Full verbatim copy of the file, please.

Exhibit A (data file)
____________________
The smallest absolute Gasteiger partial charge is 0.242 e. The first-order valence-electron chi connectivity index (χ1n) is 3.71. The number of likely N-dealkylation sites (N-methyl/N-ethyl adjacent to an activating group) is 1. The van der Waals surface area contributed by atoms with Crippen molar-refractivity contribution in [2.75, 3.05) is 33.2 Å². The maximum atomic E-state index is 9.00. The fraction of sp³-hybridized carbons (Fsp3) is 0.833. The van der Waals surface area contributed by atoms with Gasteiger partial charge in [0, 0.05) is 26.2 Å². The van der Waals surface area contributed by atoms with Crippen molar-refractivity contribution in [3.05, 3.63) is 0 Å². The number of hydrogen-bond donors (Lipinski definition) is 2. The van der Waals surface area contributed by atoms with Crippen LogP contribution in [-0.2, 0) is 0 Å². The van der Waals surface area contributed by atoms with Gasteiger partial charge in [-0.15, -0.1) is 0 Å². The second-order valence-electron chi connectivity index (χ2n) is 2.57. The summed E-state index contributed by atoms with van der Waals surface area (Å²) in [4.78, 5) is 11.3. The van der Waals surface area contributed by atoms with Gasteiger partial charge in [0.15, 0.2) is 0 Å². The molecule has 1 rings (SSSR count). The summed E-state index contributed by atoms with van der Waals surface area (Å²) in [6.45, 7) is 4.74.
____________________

The smallest absolute Gasteiger partial charge is 0.242 e. The first-order valence-electron chi connectivity index (χ1n) is 3.71. The number of likely N-dealkylation sites (N-methyl/N-ethyl adjacent to an activating group) is 1. The van der Waals surface area contributed by atoms with Crippen molar-refractivity contribution in [2.75, 3.05) is 33.2 Å². The maximum atomic E-state index is 9.00. The fraction of sp³-hybridized carbons (Fsp3) is 0.833. The van der Waals surface area contributed by atoms with Gasteiger partial charge in [0, 0.05) is 26.2 Å². The van der Waals surface area contributed by atoms with Crippen molar-refractivity contribution in [3.05, 3.63) is 0 Å². The number of hydrogen-bond donors (Lipinski definition) is 2. The van der Waals surface area contributed by atoms with Crippen LogP contribution in [-0.2, 0) is 0 Å². The van der Waals surface area contributed by atoms with Gasteiger partial charge in [-0.15, -0.1) is 0 Å². The second-order valence-electron chi connectivity index (χ2n) is 2.57. The summed E-state index contributed by atoms with van der Waals surface area (Å²) in [4.78, 5) is 11.3. The van der Waals surface area contributed by atoms with Gasteiger partial charge in [0.15, 0.2) is 0 Å². The molecule has 1 rings (SSSR count). The summed E-state index contributed by atoms with van der Waals surface area (Å²) in [6.45, 7) is 4.74.